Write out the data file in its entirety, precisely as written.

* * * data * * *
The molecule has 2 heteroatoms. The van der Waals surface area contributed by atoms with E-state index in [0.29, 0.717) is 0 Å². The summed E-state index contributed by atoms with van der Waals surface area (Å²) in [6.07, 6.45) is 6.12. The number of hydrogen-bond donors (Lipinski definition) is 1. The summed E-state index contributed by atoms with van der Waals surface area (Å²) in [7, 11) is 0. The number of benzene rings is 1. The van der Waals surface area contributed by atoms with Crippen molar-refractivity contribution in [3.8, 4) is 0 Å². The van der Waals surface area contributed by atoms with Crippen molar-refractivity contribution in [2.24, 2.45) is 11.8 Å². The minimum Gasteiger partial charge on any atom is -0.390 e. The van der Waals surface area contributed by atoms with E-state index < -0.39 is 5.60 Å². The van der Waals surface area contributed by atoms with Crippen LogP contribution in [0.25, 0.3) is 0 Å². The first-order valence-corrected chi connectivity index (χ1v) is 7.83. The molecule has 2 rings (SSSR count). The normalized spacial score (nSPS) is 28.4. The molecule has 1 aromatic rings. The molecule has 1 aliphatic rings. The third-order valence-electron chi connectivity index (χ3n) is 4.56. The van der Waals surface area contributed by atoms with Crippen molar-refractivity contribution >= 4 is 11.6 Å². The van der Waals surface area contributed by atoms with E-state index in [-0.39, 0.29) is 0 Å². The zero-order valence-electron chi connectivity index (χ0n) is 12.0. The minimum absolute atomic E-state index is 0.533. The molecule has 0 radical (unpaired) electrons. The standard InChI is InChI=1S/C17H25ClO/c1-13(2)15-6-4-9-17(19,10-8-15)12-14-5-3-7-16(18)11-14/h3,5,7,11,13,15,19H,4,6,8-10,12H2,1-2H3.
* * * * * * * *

The molecule has 2 heteroatoms. The van der Waals surface area contributed by atoms with E-state index in [0.29, 0.717) is 0 Å². The summed E-state index contributed by atoms with van der Waals surface area (Å²) in [6.07, 6.45) is 6.12. The number of hydrogen-bond donors (Lipinski definition) is 1. The summed E-state index contributed by atoms with van der Waals surface area (Å²) in [7, 11) is 0. The number of benzene rings is 1. The van der Waals surface area contributed by atoms with Crippen molar-refractivity contribution in [3.8, 4) is 0 Å². The van der Waals surface area contributed by atoms with Crippen molar-refractivity contribution in [2.24, 2.45) is 11.8 Å². The minimum Gasteiger partial charge on any atom is -0.390 e. The van der Waals surface area contributed by atoms with E-state index < -0.39 is 5.60 Å². The van der Waals surface area contributed by atoms with Crippen LogP contribution in [0.25, 0.3) is 0 Å². The first-order valence-corrected chi connectivity index (χ1v) is 7.83. The molecule has 2 rings (SSSR count). The normalized spacial score (nSPS) is 28.4. The molecule has 1 aromatic rings. The molecule has 1 aliphatic rings. The third-order valence-electron chi connectivity index (χ3n) is 4.56. The van der Waals surface area contributed by atoms with Crippen molar-refractivity contribution >= 4 is 11.6 Å². The van der Waals surface area contributed by atoms with E-state index in [-0.39, 0.29) is 0 Å². The zero-order valence-electron chi connectivity index (χ0n) is 12.0. The minimum absolute atomic E-state index is 0.533. The molecule has 0 radical (unpaired) electrons. The standard InChI is InChI=1S/C17H25ClO/c1-13(2)15-6-4-9-17(19,10-8-15)12-14-5-3-7-16(18)11-14/h3,5,7,11,13,15,19H,4,6,8-10,12H2,1-2H3.